The mall was enclosed in 1975. But by the 1980s the mall's image started sagging as customers headed to more upscale malls in other suburbs. The mall also developed a reputation for being unsafe in the late 1980s and early 1990s, perceptions that mall management and city officials say are no longer true.
Hudson, who calls Northland one of his children, says the mall has lost its regional dominance and it's doubtful that could be regained. "Northland is looking like an old relic," he said.
Tony Camilletti, senior vice president of JGA Inc., a retail design firm in Southfield, created window displays for Winkelman's and Hughes & Hatcher at Northland during the 1970s and 1980s.
Camilletti says the mall and community need to check their expectations on what Northland is and could be. There are certain demographic trends and realities too strong to ignore, such as the fact that the mall draws a customer base that is more than 85 percent black.
"The customer base that made them successful in the '60s is never going to go back," he said. "They need to find out who their customers are today instead of saying, 'Drag your grandmother back to Northland.' "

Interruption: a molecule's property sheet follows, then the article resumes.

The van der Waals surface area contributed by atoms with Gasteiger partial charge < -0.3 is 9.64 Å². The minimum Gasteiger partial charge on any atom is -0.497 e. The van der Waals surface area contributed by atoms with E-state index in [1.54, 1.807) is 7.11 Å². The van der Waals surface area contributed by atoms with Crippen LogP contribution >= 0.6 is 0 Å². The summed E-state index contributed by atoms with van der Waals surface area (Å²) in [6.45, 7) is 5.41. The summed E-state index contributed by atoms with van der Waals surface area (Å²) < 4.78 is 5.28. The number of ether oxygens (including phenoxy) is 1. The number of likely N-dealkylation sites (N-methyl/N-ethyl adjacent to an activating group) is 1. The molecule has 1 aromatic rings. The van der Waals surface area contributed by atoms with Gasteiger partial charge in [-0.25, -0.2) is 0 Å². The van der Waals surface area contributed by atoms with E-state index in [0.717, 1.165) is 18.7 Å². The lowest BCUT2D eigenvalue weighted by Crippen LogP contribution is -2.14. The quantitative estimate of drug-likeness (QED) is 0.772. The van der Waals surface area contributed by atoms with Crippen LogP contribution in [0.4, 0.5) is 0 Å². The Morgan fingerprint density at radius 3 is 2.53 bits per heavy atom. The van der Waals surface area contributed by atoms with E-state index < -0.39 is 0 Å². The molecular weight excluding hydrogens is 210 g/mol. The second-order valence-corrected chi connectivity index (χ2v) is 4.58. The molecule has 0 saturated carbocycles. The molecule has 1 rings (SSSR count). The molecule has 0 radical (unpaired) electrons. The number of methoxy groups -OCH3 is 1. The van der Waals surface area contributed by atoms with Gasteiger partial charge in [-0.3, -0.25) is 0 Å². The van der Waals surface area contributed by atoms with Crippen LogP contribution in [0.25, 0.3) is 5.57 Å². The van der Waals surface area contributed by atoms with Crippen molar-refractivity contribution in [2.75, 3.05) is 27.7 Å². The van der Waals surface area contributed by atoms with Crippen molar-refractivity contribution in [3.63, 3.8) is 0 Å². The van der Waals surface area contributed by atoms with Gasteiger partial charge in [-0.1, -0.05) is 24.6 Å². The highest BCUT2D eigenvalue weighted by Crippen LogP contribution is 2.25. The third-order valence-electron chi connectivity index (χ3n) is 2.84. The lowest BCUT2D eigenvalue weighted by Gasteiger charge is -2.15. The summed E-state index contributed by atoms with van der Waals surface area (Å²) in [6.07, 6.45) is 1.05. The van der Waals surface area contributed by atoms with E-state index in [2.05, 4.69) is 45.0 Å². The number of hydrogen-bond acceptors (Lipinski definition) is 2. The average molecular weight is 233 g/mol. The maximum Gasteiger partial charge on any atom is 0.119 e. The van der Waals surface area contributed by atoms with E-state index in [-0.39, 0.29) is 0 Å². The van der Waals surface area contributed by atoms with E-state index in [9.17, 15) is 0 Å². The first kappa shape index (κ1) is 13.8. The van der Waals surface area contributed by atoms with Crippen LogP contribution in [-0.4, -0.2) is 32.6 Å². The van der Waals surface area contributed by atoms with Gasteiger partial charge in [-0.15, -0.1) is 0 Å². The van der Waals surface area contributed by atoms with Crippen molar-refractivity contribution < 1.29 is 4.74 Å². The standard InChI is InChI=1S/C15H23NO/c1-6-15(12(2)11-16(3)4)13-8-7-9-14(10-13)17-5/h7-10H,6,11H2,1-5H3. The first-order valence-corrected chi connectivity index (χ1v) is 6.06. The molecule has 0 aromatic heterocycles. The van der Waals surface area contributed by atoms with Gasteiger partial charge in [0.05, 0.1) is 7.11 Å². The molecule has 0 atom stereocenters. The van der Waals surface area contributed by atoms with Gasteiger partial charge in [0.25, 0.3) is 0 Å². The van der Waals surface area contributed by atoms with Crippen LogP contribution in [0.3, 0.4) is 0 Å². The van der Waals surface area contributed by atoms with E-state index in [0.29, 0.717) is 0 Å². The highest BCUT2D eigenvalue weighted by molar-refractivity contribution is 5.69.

Back from neglect?
William Carr, 66, a deacon at Pure Word, a Baptist church in Detroit, and his friend Zeke Zeigler, 75, of Detroit, hang out at the mall every day. "What better place to get something to eat, have something to do?" Carr asked.
Zeigler says, "I watch everything that walks past. They don't get the same clientele they used to."
Northland draws shoppers from Detroit and area suburbs. The average household income of shoppers within a 10-mile radius of the center was $54,795 in 2000. But the population in that area has declined steadily in 20 years, going from 953,753 in 1980 to 841,031 in 2000.
Eddie Powers, president and executive director for Southfield Chamber of Commerce, said people left Northland for Twelve Oaks in Novi in the 1980s because the shops there were newer and appealed to the upwardly mobile.
"I think the image of the mall now has suffered," Powers said. "I don't think perceptions die very easily. That is one of the problems. I'm not sure it's going down anymore. It's been stabilized. It's not a bad mall. It's getting in the maneuverability to go back up."
During the 1990s, Northland declined some more. It lost major tenants such as Kohl's, Victoria's Secret and The Limited. Also gone are Montgomery Ward and J.C. Penney.